I’m really lucky that I learnt to ride my bike on the road at primary school. I did my Cycling Proficiency in year six and my Dad would take me out on the road on the weekends, putting the skills to practice and building my confidence (there’s only so many cones you can dodge in the playground before you just have to get out and do the real thing).
But that’s not the case for all girls.
Recent research from British Cycling shows that two-thirds of frequent cyclists in the UK are men, with more than six in ten women (64%) cite lack of confidence riding on the roads. This is something that British Cycling are working to change, and programmes like HSBC Breeze are doing a great job in getting more adult women to ride their bikes (check out Alison’s story here), but to create a new generation of female cyclists, we need to start in the playground like I did.
Closing the gender gap from the ground up
On that note, let me introduce Lucy Dance, my next #OneInAMillion superstar. Longstanding Bike It Officer at sustainable transport charity, Sustrans, she’s on a crusade to close the gender gap in cycling from the ground up – visiting schools to encourage children, young people and families to ride their bikes.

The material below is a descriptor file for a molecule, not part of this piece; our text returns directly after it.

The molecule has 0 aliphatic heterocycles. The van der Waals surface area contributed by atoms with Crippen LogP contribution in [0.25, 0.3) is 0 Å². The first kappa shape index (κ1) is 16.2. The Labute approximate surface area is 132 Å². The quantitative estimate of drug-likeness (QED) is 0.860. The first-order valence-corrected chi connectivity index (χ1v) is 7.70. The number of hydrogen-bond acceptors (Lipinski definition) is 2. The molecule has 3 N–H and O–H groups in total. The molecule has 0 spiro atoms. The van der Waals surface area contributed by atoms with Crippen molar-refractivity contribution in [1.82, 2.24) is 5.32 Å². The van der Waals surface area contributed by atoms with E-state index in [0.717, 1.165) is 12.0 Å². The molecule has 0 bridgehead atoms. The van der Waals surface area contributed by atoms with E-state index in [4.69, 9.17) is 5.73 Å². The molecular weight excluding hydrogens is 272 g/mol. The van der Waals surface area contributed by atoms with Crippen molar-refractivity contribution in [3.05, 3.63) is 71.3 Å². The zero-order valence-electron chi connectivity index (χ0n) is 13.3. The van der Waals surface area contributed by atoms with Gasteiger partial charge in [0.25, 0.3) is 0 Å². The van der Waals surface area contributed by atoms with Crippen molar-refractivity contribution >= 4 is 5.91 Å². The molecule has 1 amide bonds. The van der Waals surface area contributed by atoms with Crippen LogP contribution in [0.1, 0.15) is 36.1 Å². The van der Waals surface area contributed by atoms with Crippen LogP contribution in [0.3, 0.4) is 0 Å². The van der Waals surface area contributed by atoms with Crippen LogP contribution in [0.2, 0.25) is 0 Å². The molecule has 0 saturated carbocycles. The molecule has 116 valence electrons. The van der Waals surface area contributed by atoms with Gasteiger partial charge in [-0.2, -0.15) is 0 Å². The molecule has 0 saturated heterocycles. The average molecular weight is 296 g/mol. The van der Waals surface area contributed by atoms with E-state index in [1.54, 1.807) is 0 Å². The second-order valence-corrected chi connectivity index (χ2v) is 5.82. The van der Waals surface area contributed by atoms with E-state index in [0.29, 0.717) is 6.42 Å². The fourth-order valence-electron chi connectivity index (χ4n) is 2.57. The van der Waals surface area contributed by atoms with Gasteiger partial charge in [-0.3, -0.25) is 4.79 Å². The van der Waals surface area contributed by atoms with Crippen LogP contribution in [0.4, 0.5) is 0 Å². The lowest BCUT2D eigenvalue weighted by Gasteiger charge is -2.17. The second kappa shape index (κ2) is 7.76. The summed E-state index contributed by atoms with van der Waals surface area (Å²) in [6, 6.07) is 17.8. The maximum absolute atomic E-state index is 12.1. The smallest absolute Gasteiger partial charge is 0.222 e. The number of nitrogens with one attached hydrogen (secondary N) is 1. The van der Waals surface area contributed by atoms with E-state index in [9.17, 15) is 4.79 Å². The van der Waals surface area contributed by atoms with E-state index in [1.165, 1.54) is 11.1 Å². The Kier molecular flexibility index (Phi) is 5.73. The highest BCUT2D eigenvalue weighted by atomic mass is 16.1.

If ever there was a champion for cycling as a mode of transport, Lucy is it.
Often found carting the weight of a small house around on her bike to different schools, panniers stuffed with bike locks, refreshments, accessories, laptop, paperwork, helmets – you name it, she’s lugging it around on the back of her bike. For Lucy, cycling is a mode of transport first and foremost, and is something she’s loved since she was a child.
Her mission is to make it accessible for the hundreds of children she works with across Brighton, and I’m proud to help her with a small part of that.
“Most of my work is in primary schools and I’ve noticed that girls tend to stop cycling as they get to the last year or two of primary school,” she says.
“I’ve run bike clubs and girls only sessions to give the girls space to ride, increase their confidence and explore what can keep them riding a bike as they transition to secondary school.”
Building confidence with Girls Bike Clubs